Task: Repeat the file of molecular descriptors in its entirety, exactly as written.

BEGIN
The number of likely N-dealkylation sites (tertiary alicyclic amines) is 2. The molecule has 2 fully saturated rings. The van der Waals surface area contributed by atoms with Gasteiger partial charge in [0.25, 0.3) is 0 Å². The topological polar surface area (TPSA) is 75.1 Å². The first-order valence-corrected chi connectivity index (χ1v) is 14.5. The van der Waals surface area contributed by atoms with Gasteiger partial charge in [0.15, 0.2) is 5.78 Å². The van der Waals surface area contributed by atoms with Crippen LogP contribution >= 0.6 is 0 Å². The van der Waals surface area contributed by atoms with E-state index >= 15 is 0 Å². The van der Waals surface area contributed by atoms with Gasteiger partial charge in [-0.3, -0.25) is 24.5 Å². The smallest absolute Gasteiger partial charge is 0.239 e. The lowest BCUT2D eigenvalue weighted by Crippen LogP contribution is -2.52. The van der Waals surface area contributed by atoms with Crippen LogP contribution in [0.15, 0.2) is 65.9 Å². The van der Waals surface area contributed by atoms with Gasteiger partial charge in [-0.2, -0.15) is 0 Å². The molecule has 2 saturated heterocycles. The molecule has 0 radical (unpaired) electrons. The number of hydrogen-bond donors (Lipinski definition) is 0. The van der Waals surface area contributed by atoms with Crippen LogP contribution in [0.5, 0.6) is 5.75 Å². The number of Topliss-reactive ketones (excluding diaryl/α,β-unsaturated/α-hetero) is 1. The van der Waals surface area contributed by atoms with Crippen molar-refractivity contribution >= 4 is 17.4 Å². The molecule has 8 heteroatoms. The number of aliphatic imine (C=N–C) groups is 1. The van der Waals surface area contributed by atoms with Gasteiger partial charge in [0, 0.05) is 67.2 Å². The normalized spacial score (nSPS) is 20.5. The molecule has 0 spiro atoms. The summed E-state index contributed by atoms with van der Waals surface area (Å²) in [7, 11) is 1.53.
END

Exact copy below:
The number of likely N-dealkylation sites (tertiary alicyclic amines) is 2. The molecule has 2 fully saturated rings. The van der Waals surface area contributed by atoms with Gasteiger partial charge in [0.25, 0.3) is 0 Å². The topological polar surface area (TPSA) is 75.1 Å². The first-order valence-corrected chi connectivity index (χ1v) is 14.5. The van der Waals surface area contributed by atoms with Gasteiger partial charge in [0.15, 0.2) is 5.78 Å². The van der Waals surface area contributed by atoms with Crippen LogP contribution >= 0.6 is 0 Å². The van der Waals surface area contributed by atoms with E-state index >= 15 is 0 Å². The van der Waals surface area contributed by atoms with Gasteiger partial charge in [-0.3, -0.25) is 24.5 Å². The smallest absolute Gasteiger partial charge is 0.239 e. The lowest BCUT2D eigenvalue weighted by Crippen LogP contribution is -2.52. The van der Waals surface area contributed by atoms with Crippen LogP contribution in [0.15, 0.2) is 65.9 Å². The van der Waals surface area contributed by atoms with Gasteiger partial charge in [-0.2, -0.15) is 0 Å². The molecule has 2 saturated heterocycles. The molecule has 0 radical (unpaired) electrons. The number of hydrogen-bond donors (Lipinski definition) is 0. The van der Waals surface area contributed by atoms with Crippen LogP contribution in [0.5, 0.6) is 5.75 Å². The number of Topliss-reactive ketones (excluding diaryl/α,β-unsaturated/α-hetero) is 1. The van der Waals surface area contributed by atoms with Crippen molar-refractivity contribution >= 4 is 17.4 Å². The molecule has 8 heteroatoms. The number of aliphatic imine (C=N–C) groups is 1. The van der Waals surface area contributed by atoms with Gasteiger partial charge in [0, 0.05) is 67.2 Å². The normalized spacial score (nSPS) is 20.5. The molecule has 0 spiro atoms. The summed E-state index contributed by atoms with van der Waals surface area (Å²) in [7, 11) is 1.53.